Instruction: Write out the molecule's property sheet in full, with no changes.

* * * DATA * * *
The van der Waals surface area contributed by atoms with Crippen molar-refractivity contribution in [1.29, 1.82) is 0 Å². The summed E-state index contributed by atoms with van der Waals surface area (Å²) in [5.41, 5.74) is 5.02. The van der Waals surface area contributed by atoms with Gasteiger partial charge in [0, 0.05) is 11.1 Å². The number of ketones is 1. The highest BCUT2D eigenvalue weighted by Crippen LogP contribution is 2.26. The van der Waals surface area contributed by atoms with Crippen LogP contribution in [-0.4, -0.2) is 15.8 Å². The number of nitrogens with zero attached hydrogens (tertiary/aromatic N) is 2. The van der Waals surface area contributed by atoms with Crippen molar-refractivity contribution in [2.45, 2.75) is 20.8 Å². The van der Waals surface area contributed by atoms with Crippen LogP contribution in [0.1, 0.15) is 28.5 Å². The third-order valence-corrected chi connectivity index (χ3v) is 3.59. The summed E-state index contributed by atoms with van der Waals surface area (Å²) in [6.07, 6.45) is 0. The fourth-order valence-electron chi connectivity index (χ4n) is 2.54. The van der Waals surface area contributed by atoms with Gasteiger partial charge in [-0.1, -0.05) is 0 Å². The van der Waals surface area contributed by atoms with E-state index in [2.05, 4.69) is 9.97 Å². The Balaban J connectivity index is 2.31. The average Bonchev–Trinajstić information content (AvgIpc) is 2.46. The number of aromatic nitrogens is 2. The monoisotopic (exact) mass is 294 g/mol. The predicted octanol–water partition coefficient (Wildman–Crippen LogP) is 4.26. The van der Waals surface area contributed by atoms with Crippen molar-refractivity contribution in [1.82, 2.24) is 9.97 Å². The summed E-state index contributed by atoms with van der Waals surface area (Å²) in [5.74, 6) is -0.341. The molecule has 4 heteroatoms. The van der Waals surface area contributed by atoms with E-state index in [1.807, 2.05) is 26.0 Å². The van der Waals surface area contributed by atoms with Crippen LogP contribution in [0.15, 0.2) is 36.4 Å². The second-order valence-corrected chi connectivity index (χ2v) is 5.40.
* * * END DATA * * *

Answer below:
The van der Waals surface area contributed by atoms with Crippen molar-refractivity contribution in [1.29, 1.82) is 0 Å². The summed E-state index contributed by atoms with van der Waals surface area (Å²) in [5.41, 5.74) is 5.02. The van der Waals surface area contributed by atoms with Gasteiger partial charge in [0, 0.05) is 11.1 Å². The number of ketones is 1. The highest BCUT2D eigenvalue weighted by Crippen LogP contribution is 2.26. The van der Waals surface area contributed by atoms with Crippen LogP contribution in [-0.4, -0.2) is 15.8 Å². The number of nitrogens with zero attached hydrogens (tertiary/aromatic N) is 2. The van der Waals surface area contributed by atoms with Crippen molar-refractivity contribution in [2.45, 2.75) is 20.8 Å². The van der Waals surface area contributed by atoms with Crippen LogP contribution in [0.1, 0.15) is 28.5 Å². The third-order valence-corrected chi connectivity index (χ3v) is 3.59. The summed E-state index contributed by atoms with van der Waals surface area (Å²) in [6.07, 6.45) is 0. The fourth-order valence-electron chi connectivity index (χ4n) is 2.54. The van der Waals surface area contributed by atoms with Gasteiger partial charge in [-0.1, -0.05) is 0 Å². The van der Waals surface area contributed by atoms with E-state index in [2.05, 4.69) is 9.97 Å². The Balaban J connectivity index is 2.31. The average Bonchev–Trinajstić information content (AvgIpc) is 2.46. The number of aromatic nitrogens is 2. The monoisotopic (exact) mass is 294 g/mol. The predicted octanol–water partition coefficient (Wildman–Crippen LogP) is 4.26. The van der Waals surface area contributed by atoms with Crippen molar-refractivity contribution in [1.82, 2.24) is 9.97 Å². The summed E-state index contributed by atoms with van der Waals surface area (Å²) in [5.74, 6) is -0.341. The molecule has 4 heteroatoms. The van der Waals surface area contributed by atoms with E-state index in [1.807, 2.05) is 26.0 Å². The van der Waals surface area contributed by atoms with Crippen LogP contribution in [0.15, 0.2) is 36.4 Å². The second-order valence-corrected chi connectivity index (χ2v) is 5.40.